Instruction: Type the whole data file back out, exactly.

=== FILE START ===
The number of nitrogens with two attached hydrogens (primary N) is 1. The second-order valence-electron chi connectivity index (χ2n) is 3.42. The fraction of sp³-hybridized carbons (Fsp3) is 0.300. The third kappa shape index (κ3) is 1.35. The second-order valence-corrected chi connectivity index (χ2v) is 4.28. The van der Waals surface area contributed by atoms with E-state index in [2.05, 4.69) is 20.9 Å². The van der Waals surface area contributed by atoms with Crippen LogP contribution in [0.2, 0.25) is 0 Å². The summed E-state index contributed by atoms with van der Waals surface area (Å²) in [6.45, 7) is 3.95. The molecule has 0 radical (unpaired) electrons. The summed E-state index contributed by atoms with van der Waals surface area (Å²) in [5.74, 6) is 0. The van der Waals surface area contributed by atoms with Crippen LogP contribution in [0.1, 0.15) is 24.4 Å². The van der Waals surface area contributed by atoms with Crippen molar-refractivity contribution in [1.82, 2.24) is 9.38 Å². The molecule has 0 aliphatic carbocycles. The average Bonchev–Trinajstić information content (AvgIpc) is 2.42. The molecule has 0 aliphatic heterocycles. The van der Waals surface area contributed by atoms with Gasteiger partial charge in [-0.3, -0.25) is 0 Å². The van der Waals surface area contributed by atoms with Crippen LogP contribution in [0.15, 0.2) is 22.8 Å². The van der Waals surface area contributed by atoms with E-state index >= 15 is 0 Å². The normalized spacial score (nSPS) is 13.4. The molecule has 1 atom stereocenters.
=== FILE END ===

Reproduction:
The number of nitrogens with two attached hydrogens (primary N) is 1. The second-order valence-electron chi connectivity index (χ2n) is 3.42. The fraction of sp³-hybridized carbons (Fsp3) is 0.300. The third kappa shape index (κ3) is 1.35. The second-order valence-corrected chi connectivity index (χ2v) is 4.28. The van der Waals surface area contributed by atoms with E-state index in [2.05, 4.69) is 20.9 Å². The van der Waals surface area contributed by atoms with Crippen LogP contribution in [0.2, 0.25) is 0 Å². The summed E-state index contributed by atoms with van der Waals surface area (Å²) in [6.45, 7) is 3.95. The molecule has 0 radical (unpaired) electrons. The summed E-state index contributed by atoms with van der Waals surface area (Å²) in [5.74, 6) is 0. The van der Waals surface area contributed by atoms with Crippen LogP contribution in [0.1, 0.15) is 24.4 Å². The van der Waals surface area contributed by atoms with Crippen molar-refractivity contribution in [1.82, 2.24) is 9.38 Å². The molecule has 0 aliphatic carbocycles. The average Bonchev–Trinajstić information content (AvgIpc) is 2.42. The molecule has 0 aliphatic heterocycles. The van der Waals surface area contributed by atoms with Gasteiger partial charge in [-0.3, -0.25) is 0 Å². The van der Waals surface area contributed by atoms with Crippen LogP contribution in [0.15, 0.2) is 22.8 Å². The van der Waals surface area contributed by atoms with E-state index >= 15 is 0 Å². The normalized spacial score (nSPS) is 13.4. The molecule has 1 atom stereocenters.